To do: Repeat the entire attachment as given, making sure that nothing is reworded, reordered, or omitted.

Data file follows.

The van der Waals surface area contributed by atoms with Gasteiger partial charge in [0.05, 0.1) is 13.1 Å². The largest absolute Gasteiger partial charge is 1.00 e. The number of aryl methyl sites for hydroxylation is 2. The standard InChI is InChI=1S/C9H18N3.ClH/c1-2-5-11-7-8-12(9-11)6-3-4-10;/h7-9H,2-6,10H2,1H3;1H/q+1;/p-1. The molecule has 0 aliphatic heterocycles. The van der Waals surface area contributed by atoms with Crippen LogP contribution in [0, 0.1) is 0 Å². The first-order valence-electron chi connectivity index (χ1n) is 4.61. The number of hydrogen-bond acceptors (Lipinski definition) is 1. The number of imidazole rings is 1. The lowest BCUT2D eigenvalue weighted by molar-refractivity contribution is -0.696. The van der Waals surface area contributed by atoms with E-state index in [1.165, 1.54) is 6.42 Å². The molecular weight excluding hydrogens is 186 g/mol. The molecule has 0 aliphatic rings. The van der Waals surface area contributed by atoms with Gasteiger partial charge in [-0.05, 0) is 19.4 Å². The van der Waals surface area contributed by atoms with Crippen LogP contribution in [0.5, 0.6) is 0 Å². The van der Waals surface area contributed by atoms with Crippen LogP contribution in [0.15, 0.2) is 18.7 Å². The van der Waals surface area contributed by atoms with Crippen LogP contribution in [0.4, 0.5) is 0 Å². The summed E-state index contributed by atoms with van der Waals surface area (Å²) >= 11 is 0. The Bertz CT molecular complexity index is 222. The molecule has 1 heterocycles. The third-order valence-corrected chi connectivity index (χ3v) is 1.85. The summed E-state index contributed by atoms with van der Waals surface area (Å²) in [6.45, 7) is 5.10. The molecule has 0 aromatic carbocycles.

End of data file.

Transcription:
The van der Waals surface area contributed by atoms with Gasteiger partial charge in [0.05, 0.1) is 13.1 Å². The largest absolute Gasteiger partial charge is 1.00 e. The number of aryl methyl sites for hydroxylation is 2. The standard InChI is InChI=1S/C9H18N3.ClH/c1-2-5-11-7-8-12(9-11)6-3-4-10;/h7-9H,2-6,10H2,1H3;1H/q+1;/p-1. The molecule has 0 aliphatic heterocycles. The van der Waals surface area contributed by atoms with Crippen LogP contribution in [0, 0.1) is 0 Å². The first-order valence-electron chi connectivity index (χ1n) is 4.61. The number of hydrogen-bond acceptors (Lipinski definition) is 1. The number of imidazole rings is 1. The lowest BCUT2D eigenvalue weighted by molar-refractivity contribution is -0.696. The van der Waals surface area contributed by atoms with E-state index in [1.165, 1.54) is 6.42 Å². The molecular weight excluding hydrogens is 186 g/mol. The molecule has 0 aliphatic rings. The van der Waals surface area contributed by atoms with Gasteiger partial charge in [-0.05, 0) is 19.4 Å². The van der Waals surface area contributed by atoms with Crippen LogP contribution in [0.5, 0.6) is 0 Å². The van der Waals surface area contributed by atoms with Crippen LogP contribution in [0.15, 0.2) is 18.7 Å². The van der Waals surface area contributed by atoms with Crippen LogP contribution in [0.4, 0.5) is 0 Å². The summed E-state index contributed by atoms with van der Waals surface area (Å²) >= 11 is 0. The Bertz CT molecular complexity index is 222. The molecule has 1 heterocycles. The third-order valence-corrected chi connectivity index (χ3v) is 1.85. The summed E-state index contributed by atoms with van der Waals surface area (Å²) in [6.45, 7) is 5.10. The molecule has 0 aromatic carbocycles.